The amusingly-named Irritator from South America further clarified the relationships and anatomy of spinosaurids. But the real breakthrough was the re-discovery of several photographic plates of the original material. While Spinosaurus wasn't the most complete specimen, having photographs at least made it possible to ensure that what was found is incorporated accurately into a reconstruction.

Among other details, the image also shows what had been the basis of attempts to restore the shape of the elongate sail or hump on the back: Stromer's original interpretation for the position of the elongated neural spines. In particular, notice that the tallest one is set directly in front of the sacrum here, while the only associated tail vertebra (at the far left of the picture) has a very short spine. That has lead most people to infer that the spine started quickly after the neck, grew to ridiculous heights over the pelvis, and then quickly dropped off again. Indeed, this is the interpretation that I used in my first attempt, and has been widely seen in such disparate and reputable scientific endeavors as Jurassic Park 3, the Carnegie Collection of "museum quality replicas", and Greg Paul's reconstruction in his Princeton Field Guide to Dinosaurs.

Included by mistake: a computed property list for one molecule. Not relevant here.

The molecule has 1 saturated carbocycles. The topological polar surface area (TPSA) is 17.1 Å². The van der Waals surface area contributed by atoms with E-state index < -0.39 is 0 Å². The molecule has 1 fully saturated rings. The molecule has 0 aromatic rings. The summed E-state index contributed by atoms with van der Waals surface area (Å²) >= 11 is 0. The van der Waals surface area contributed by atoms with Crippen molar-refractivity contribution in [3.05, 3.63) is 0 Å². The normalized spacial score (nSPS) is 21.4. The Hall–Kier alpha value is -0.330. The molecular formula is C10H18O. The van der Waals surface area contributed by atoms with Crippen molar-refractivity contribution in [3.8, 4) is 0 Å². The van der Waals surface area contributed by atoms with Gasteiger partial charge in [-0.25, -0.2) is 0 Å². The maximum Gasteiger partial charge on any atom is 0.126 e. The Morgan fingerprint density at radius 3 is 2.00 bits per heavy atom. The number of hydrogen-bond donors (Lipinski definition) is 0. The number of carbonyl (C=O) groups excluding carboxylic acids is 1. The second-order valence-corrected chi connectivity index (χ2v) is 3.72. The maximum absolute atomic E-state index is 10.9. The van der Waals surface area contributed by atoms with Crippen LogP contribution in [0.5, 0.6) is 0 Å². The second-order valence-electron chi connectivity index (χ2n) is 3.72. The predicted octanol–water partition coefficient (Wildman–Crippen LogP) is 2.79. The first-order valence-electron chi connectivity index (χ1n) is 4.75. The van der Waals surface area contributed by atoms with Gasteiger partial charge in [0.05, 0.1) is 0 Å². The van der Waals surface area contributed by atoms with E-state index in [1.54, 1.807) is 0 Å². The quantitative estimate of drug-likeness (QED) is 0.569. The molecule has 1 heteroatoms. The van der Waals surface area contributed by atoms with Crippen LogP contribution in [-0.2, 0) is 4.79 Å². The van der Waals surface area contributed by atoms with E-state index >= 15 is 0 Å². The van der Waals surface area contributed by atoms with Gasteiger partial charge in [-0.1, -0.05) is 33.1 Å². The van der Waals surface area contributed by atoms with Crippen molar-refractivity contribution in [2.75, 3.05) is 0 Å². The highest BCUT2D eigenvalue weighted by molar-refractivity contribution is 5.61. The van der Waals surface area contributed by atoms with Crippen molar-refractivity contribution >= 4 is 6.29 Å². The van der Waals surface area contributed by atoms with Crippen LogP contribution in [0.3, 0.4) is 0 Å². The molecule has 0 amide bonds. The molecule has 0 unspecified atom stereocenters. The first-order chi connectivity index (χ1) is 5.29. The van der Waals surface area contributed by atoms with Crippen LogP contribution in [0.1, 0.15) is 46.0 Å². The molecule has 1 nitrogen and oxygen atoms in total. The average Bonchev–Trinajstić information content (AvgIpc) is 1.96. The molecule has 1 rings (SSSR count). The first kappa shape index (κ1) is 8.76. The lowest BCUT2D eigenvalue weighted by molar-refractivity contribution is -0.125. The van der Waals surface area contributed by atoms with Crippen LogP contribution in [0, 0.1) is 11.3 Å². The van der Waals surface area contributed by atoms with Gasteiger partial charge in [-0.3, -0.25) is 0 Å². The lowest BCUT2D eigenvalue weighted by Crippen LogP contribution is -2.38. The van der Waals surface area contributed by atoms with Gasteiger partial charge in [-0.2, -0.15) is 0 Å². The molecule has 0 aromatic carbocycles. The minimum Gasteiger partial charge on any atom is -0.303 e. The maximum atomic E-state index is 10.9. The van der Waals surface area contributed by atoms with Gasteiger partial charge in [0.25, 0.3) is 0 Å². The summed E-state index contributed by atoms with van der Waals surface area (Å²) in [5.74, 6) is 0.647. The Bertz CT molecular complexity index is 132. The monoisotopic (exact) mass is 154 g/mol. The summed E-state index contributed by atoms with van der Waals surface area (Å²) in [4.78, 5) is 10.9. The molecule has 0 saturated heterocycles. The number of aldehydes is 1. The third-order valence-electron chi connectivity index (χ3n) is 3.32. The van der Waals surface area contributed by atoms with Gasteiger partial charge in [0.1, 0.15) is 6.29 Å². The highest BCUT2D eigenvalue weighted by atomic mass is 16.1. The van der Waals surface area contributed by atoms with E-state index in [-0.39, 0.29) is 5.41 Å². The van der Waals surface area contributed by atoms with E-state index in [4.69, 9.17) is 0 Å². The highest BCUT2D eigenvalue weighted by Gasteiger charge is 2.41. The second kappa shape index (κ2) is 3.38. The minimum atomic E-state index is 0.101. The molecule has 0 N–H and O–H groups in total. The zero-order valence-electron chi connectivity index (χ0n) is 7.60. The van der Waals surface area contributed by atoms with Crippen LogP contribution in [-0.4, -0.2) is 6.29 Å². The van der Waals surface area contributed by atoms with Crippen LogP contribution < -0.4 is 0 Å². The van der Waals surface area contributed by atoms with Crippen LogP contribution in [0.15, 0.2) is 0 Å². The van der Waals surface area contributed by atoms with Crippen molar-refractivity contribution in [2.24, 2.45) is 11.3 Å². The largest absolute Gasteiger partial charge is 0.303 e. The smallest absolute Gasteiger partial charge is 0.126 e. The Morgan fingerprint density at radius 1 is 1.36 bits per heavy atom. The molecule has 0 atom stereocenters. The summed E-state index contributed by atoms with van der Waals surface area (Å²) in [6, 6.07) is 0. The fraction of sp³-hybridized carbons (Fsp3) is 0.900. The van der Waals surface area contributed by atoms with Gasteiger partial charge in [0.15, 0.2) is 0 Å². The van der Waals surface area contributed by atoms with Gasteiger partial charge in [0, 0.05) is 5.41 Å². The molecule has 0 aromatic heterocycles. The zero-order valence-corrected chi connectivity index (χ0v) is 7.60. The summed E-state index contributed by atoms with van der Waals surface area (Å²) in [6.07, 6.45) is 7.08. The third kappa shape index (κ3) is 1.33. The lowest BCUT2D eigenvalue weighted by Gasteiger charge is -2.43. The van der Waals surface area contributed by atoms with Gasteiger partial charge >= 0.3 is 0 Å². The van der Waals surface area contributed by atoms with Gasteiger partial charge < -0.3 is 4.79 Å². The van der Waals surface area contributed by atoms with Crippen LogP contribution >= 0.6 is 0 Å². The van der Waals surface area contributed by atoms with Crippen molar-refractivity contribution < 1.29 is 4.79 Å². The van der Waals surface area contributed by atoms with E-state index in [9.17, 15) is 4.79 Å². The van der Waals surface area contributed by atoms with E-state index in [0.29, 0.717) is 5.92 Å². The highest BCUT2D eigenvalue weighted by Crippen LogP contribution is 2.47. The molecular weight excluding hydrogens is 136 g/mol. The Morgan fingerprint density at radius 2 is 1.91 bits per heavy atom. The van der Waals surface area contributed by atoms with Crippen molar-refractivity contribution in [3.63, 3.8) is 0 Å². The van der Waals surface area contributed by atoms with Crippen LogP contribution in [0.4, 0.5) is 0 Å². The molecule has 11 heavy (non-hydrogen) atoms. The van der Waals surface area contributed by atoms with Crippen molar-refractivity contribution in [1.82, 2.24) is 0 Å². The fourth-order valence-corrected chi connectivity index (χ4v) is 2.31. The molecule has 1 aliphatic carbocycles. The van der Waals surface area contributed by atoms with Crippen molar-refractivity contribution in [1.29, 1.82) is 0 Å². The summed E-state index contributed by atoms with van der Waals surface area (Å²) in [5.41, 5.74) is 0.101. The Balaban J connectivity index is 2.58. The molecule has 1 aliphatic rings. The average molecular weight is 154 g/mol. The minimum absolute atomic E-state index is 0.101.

And they're in excellent company (whereby I arbitrarily define myself as "excellent company"). I had been concerned with Stromer's original interpretation for the placement of the tallest neural spinse - no vertebral body (centrum) was preserved, but the change in the angle of the spine seemed pretty extreme compared to the previous dorsals, especially right in front of the sacrum. My solution was to assume it was a sacral neural spine. This largely preserved the traditional appearance of the "sail", but provided a bit of breathing room for the change in orientation.


Luckily for us, Andre Cau and Jamie Headden were busy mulling over this specific issue, and came to a much more likely conclusion, that the backward-oriented neural spine was actually an anterior caudal. Looking at a host of dinosaurs with elongate neural spines, they noted that in general you never seen backward-canted spines in front of the hips, you always see them after it. There is a bit more detail to the argument (which I encourage you to read on their blogs), but in essence they make a very compelling case.